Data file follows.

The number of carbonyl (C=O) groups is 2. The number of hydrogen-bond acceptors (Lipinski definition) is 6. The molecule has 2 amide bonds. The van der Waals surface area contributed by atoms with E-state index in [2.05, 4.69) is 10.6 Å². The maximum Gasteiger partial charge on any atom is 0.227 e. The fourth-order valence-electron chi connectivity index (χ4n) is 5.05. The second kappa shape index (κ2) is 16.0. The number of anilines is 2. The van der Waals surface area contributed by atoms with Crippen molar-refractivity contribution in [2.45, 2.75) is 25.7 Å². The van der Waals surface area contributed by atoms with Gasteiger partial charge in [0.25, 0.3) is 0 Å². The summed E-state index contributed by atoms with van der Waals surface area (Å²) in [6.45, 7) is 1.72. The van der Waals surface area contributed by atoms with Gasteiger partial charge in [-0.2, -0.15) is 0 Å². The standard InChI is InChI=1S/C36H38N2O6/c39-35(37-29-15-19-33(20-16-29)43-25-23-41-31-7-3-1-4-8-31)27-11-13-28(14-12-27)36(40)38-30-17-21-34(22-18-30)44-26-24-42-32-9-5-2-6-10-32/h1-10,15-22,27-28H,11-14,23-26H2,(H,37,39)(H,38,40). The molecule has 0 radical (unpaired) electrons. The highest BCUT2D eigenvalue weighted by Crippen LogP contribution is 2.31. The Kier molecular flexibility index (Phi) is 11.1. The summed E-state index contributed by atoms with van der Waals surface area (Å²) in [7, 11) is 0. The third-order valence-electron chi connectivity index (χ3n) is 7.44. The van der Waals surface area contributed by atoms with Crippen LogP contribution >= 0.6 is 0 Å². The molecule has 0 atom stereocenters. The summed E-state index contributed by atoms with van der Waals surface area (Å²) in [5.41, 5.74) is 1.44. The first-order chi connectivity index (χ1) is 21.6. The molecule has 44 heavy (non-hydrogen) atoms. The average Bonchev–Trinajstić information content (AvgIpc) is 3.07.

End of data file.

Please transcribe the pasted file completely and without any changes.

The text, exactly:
The number of carbonyl (C=O) groups is 2. The number of hydrogen-bond acceptors (Lipinski definition) is 6. The molecule has 2 amide bonds. The van der Waals surface area contributed by atoms with E-state index in [2.05, 4.69) is 10.6 Å². The maximum Gasteiger partial charge on any atom is 0.227 e. The fourth-order valence-electron chi connectivity index (χ4n) is 5.05. The second kappa shape index (κ2) is 16.0. The number of anilines is 2. The van der Waals surface area contributed by atoms with Crippen molar-refractivity contribution in [2.45, 2.75) is 25.7 Å². The van der Waals surface area contributed by atoms with Gasteiger partial charge in [0.25, 0.3) is 0 Å². The summed E-state index contributed by atoms with van der Waals surface area (Å²) in [6.45, 7) is 1.72. The van der Waals surface area contributed by atoms with Gasteiger partial charge in [-0.2, -0.15) is 0 Å². The standard InChI is InChI=1S/C36H38N2O6/c39-35(37-29-15-19-33(20-16-29)43-25-23-41-31-7-3-1-4-8-31)27-11-13-28(14-12-27)36(40)38-30-17-21-34(22-18-30)44-26-24-42-32-9-5-2-6-10-32/h1-10,15-22,27-28H,11-14,23-26H2,(H,37,39)(H,38,40). The molecule has 0 radical (unpaired) electrons. The highest BCUT2D eigenvalue weighted by Crippen LogP contribution is 2.31. The Kier molecular flexibility index (Phi) is 11.1. The summed E-state index contributed by atoms with van der Waals surface area (Å²) in [7, 11) is 0. The third-order valence-electron chi connectivity index (χ3n) is 7.44. The van der Waals surface area contributed by atoms with Crippen LogP contribution >= 0.6 is 0 Å². The molecule has 0 atom stereocenters. The summed E-state index contributed by atoms with van der Waals surface area (Å²) in [5.41, 5.74) is 1.44. The first-order chi connectivity index (χ1) is 21.6. The molecule has 44 heavy (non-hydrogen) atoms. The average Bonchev–Trinajstić information content (AvgIpc) is 3.07.